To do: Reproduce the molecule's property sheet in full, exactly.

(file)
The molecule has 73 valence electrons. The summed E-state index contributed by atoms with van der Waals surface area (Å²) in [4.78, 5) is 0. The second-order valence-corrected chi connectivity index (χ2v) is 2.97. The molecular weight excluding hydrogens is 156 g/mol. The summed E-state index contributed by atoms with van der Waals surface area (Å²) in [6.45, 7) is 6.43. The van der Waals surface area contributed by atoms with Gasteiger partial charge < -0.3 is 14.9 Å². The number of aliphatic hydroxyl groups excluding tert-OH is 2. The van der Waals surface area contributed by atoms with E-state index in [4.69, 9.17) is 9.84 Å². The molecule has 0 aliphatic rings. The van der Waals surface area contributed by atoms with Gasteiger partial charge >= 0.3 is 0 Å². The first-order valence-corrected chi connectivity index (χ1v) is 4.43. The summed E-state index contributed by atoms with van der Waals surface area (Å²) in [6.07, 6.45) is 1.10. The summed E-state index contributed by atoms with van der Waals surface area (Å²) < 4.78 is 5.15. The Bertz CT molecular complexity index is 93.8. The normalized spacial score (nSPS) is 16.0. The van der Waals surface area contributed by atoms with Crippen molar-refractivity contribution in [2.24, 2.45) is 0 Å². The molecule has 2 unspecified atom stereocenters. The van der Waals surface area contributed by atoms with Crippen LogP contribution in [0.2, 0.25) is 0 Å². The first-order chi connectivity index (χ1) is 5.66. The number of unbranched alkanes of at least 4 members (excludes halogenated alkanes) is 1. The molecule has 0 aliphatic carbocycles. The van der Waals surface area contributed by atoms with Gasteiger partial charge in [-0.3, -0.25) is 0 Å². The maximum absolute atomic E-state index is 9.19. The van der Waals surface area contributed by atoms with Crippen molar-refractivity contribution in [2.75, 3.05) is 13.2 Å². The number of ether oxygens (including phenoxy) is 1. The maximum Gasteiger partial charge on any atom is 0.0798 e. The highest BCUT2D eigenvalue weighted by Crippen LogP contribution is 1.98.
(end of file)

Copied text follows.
The molecule has 73 valence electrons. The summed E-state index contributed by atoms with van der Waals surface area (Å²) in [4.78, 5) is 0. The second-order valence-corrected chi connectivity index (χ2v) is 2.97. The molecular weight excluding hydrogens is 156 g/mol. The summed E-state index contributed by atoms with van der Waals surface area (Å²) in [6.45, 7) is 6.43. The van der Waals surface area contributed by atoms with Gasteiger partial charge < -0.3 is 14.9 Å². The number of aliphatic hydroxyl groups excluding tert-OH is 2. The van der Waals surface area contributed by atoms with E-state index in [4.69, 9.17) is 9.84 Å². The molecule has 0 aliphatic rings. The van der Waals surface area contributed by atoms with Gasteiger partial charge >= 0.3 is 0 Å². The first-order valence-corrected chi connectivity index (χ1v) is 4.43. The summed E-state index contributed by atoms with van der Waals surface area (Å²) in [6.07, 6.45) is 1.10. The summed E-state index contributed by atoms with van der Waals surface area (Å²) < 4.78 is 5.15. The Bertz CT molecular complexity index is 93.8. The normalized spacial score (nSPS) is 16.0. The van der Waals surface area contributed by atoms with Crippen molar-refractivity contribution in [2.24, 2.45) is 0 Å². The molecule has 2 unspecified atom stereocenters. The van der Waals surface area contributed by atoms with Crippen LogP contribution in [0.2, 0.25) is 0 Å². The first-order chi connectivity index (χ1) is 5.66. The number of unbranched alkanes of at least 4 members (excludes halogenated alkanes) is 1. The molecule has 0 aliphatic carbocycles. The van der Waals surface area contributed by atoms with Gasteiger partial charge in [-0.3, -0.25) is 0 Å². The maximum absolute atomic E-state index is 9.19. The van der Waals surface area contributed by atoms with Crippen molar-refractivity contribution in [2.75, 3.05) is 13.2 Å². The number of ether oxygens (including phenoxy) is 1. The maximum Gasteiger partial charge on any atom is 0.0798 e. The highest BCUT2D eigenvalue weighted by Crippen LogP contribution is 1.98.